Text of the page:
Nothing will send a Hollywood suit into a panicked frenzy quicker than a weekend whose number one grosser falls short of the $10 million dollar mark. Actually, all it probably needs is something less than $20 million, but they are learning to deal with those on a semi-regular basis. However, when the number one film fails to reach even $8 million, there are going to be thoughts of a slump. These slump scares are magnified when they come following a record breaking summer that featured the biggest hit of the decade and one of the biggest moneymakers of all time.
The number one film of the week is also the only film to open wide this past weekend. It also only took the top spot by the slimmest of margins, finishing just one half million dollars ahead of its strongest competition, Tropic Thunder. I truly thought this Nicolas Cage actioner would finish stronger than it did, but I was wrong. I should have figured that a movie with a grammatically odd title, an actor who doesn't have the strongest track record of late, and being yet another remake did not help it. I actually liked the film, really liked it. I felt it brought something a little different to the hit man with a heart genre.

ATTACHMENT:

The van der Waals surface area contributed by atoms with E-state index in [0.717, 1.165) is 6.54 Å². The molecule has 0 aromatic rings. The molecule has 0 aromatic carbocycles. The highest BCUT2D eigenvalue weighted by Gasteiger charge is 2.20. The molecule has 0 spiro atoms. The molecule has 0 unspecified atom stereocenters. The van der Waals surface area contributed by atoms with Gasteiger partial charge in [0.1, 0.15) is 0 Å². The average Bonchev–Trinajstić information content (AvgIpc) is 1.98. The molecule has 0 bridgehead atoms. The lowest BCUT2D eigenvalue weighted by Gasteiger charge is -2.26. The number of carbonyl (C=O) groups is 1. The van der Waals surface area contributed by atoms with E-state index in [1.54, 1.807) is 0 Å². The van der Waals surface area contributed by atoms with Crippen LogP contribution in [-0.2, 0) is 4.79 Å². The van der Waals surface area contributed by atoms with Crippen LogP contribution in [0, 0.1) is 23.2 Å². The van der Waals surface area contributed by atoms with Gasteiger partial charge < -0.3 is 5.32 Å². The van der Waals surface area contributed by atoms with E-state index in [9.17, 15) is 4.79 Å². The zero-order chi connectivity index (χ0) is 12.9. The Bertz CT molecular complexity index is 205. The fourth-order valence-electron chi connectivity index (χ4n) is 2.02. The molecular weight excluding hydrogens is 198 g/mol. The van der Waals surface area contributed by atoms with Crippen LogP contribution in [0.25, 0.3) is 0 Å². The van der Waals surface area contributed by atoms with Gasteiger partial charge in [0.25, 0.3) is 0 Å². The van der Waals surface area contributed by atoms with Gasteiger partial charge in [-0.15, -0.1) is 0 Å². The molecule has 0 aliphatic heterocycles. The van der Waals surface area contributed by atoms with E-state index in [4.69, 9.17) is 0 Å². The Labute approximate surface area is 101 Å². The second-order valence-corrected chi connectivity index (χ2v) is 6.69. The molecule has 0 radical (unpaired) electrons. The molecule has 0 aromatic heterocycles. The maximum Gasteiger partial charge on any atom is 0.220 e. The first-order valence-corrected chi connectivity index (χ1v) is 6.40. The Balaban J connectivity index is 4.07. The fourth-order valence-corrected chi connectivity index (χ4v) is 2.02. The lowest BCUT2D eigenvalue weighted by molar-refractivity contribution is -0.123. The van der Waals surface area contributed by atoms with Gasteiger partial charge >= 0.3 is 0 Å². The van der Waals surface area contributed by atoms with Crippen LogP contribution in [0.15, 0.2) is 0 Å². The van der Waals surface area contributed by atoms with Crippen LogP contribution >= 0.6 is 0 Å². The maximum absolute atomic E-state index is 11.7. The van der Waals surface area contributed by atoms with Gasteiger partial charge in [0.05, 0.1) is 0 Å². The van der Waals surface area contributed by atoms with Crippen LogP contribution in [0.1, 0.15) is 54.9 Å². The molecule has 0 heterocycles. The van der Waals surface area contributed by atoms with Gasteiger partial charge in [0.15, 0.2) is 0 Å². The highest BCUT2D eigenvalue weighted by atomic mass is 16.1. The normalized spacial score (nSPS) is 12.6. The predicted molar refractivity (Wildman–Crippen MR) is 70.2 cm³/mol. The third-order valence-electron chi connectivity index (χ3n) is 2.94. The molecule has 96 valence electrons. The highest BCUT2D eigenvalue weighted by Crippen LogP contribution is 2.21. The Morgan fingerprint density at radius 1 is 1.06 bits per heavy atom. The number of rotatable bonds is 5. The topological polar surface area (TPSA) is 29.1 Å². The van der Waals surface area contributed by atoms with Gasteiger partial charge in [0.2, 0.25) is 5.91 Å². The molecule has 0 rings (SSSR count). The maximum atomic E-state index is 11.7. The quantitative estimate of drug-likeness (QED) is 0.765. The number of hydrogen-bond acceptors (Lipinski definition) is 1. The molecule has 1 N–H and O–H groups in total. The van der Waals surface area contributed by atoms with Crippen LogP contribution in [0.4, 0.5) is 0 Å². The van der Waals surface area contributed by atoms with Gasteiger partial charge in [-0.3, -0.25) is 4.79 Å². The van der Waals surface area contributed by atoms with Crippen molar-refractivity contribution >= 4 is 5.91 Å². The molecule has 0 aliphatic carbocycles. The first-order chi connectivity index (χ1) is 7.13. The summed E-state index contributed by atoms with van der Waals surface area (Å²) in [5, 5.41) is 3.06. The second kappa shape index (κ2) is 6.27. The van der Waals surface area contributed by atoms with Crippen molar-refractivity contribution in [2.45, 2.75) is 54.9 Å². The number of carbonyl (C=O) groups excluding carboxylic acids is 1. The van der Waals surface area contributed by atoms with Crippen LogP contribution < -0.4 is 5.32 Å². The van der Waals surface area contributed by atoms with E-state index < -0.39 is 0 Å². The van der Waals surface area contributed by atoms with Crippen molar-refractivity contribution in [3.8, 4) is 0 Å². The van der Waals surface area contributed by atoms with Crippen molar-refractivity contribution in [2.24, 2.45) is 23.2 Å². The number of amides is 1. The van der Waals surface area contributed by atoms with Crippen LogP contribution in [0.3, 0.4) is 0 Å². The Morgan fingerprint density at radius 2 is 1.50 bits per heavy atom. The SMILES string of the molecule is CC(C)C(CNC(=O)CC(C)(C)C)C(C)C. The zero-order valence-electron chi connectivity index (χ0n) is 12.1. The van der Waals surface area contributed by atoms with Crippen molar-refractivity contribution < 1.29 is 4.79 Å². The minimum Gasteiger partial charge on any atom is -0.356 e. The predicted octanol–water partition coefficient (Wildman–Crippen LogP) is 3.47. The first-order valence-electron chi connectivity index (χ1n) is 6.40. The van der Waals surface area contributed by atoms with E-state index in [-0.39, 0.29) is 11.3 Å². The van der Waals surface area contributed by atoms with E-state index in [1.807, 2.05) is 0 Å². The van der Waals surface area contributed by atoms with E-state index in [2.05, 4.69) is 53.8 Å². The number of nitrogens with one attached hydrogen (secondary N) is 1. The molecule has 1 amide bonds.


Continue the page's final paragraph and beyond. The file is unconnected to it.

There was one other film opening this weekend, but it opened at less than 100 theaters and had a weekend take of less than $200,000. The movie is called Everybody Wants to be Italian and it wants to be a feel-good romantic comedy, but it turned out to be mediocre at best. I suspect its release will not get much wider.
As for the week's returning films, all of them had decent holds, with only Babylon A.D. slipping more than 50%, and deservedly so. At the other end of the spectrum Mamma Mia! and The Dark Knight continue to be the flag bearers for strong holds.